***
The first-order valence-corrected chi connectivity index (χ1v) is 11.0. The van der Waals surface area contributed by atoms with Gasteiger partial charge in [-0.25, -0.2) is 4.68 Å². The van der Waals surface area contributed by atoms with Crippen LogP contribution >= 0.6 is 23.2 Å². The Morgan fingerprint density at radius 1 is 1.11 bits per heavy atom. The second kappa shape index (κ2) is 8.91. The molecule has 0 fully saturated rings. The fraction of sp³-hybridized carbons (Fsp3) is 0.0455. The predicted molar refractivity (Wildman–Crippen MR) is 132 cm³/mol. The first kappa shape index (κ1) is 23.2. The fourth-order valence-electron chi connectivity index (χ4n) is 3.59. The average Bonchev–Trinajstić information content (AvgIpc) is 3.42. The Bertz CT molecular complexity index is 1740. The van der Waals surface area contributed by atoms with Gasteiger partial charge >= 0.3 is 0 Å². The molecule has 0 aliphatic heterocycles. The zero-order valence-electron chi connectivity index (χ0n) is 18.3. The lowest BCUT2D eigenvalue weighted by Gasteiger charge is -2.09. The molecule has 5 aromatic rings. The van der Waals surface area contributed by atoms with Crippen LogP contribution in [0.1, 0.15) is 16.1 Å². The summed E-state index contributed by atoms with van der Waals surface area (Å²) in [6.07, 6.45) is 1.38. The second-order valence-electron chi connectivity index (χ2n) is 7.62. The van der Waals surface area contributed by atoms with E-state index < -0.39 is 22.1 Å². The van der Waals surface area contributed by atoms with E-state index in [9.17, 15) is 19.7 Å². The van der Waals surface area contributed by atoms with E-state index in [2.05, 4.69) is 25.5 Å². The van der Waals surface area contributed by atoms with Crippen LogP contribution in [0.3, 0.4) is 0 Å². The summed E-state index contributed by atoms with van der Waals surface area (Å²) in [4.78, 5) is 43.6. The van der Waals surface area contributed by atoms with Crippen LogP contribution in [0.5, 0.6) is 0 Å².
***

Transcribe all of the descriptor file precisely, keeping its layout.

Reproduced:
The first-order valence-corrected chi connectivity index (χ1v) is 11.0. The van der Waals surface area contributed by atoms with Gasteiger partial charge in [-0.25, -0.2) is 4.68 Å². The van der Waals surface area contributed by atoms with Crippen LogP contribution >= 0.6 is 23.2 Å². The Morgan fingerprint density at radius 1 is 1.11 bits per heavy atom. The second kappa shape index (κ2) is 8.91. The molecule has 0 fully saturated rings. The fraction of sp³-hybridized carbons (Fsp3) is 0.0455. The predicted molar refractivity (Wildman–Crippen MR) is 132 cm³/mol. The first kappa shape index (κ1) is 23.2. The fourth-order valence-electron chi connectivity index (χ4n) is 3.59. The average Bonchev–Trinajstić information content (AvgIpc) is 3.42. The Bertz CT molecular complexity index is 1740. The van der Waals surface area contributed by atoms with Gasteiger partial charge >= 0.3 is 0 Å². The molecule has 0 aliphatic heterocycles. The zero-order valence-electron chi connectivity index (χ0n) is 18.3. The lowest BCUT2D eigenvalue weighted by Gasteiger charge is -2.09. The molecule has 5 aromatic rings. The van der Waals surface area contributed by atoms with Crippen LogP contribution in [0.1, 0.15) is 16.1 Å². The summed E-state index contributed by atoms with van der Waals surface area (Å²) in [6.07, 6.45) is 1.38. The second-order valence-electron chi connectivity index (χ2n) is 7.62. The van der Waals surface area contributed by atoms with E-state index < -0.39 is 22.1 Å². The van der Waals surface area contributed by atoms with E-state index in [9.17, 15) is 19.7 Å². The van der Waals surface area contributed by atoms with E-state index in [2.05, 4.69) is 25.5 Å². The van der Waals surface area contributed by atoms with Crippen LogP contribution in [0.3, 0.4) is 0 Å². The summed E-state index contributed by atoms with van der Waals surface area (Å²) in [4.78, 5) is 43.6. The van der Waals surface area contributed by atoms with Crippen LogP contribution in [0.5, 0.6) is 0 Å².